In 1893, state geologist Sylvester S. Gorby had an apparent fit of insanity during which he performed a "skirt dance" in the Statehouse rotunda, threatened spectators with death, and then doused his office with gasoline and attempted to set it on fire. Gorby was subsequently re-elected in to a second term in 1896. The museum flourished for a few years under the stewardship of Gorby and his successors, but then was booted to south side of the basement in 1919 when the 4th floor space was needed for the Public Service Commission.


The Indiana State Museum was moved again in 1926, this time to make way for the Automobile Licensing Division. The new quarters were cramped, but curator Verne Patty was able to finagle some old display cases from the Conservation Department. The cases were then installed in the dingy basement corridors where they displayed - among other things - stuffed birds, mastadon bones, beheading knives, and Civil War relics. A separate glass case protected the stuffed remains of Hoosier Jumbo, a 1,245 pound hog that was believed to be one of the largest hogs in the world.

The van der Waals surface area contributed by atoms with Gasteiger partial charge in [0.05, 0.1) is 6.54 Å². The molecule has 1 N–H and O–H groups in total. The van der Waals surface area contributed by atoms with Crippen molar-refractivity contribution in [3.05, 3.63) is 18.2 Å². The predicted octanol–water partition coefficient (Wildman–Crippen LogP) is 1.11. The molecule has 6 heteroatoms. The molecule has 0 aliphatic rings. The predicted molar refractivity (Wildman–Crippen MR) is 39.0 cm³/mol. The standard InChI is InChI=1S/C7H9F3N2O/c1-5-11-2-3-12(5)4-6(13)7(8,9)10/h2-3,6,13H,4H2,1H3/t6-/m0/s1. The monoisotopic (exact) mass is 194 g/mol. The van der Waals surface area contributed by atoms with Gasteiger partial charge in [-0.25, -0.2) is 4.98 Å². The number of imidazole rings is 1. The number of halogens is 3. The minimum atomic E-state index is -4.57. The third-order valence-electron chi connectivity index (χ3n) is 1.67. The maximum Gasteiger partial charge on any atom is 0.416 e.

Indiana State Museum curator Verne Patty dusts off a stuffed moose displayed in a basement corridor. The Indianapolis Times, Sept. 11, 1936.

By 1936, the Indiana State Museum had become a maze of random displays that wound snakelike through the basement. Curator Verne Patty and a cleaning lady were the museum's sole employees. Meanwhile, Hoosiers continued to clean out their own basements and ship various unwanted items to the Statehouse. Many of those unsolicited donations included dusty examples of the taxidermist's art which stared, glassy-eyed, at everyone who shuffled through the dim basement corridors.


Both the museum and its shabby contents fell further and further into disarray as scarce basement space was gobbled up by Indiana's growing state government. In July 1952, The Indianapolis Times even cautioned visitors to stay away from the museum, calling it "an eyesore and a disgrace."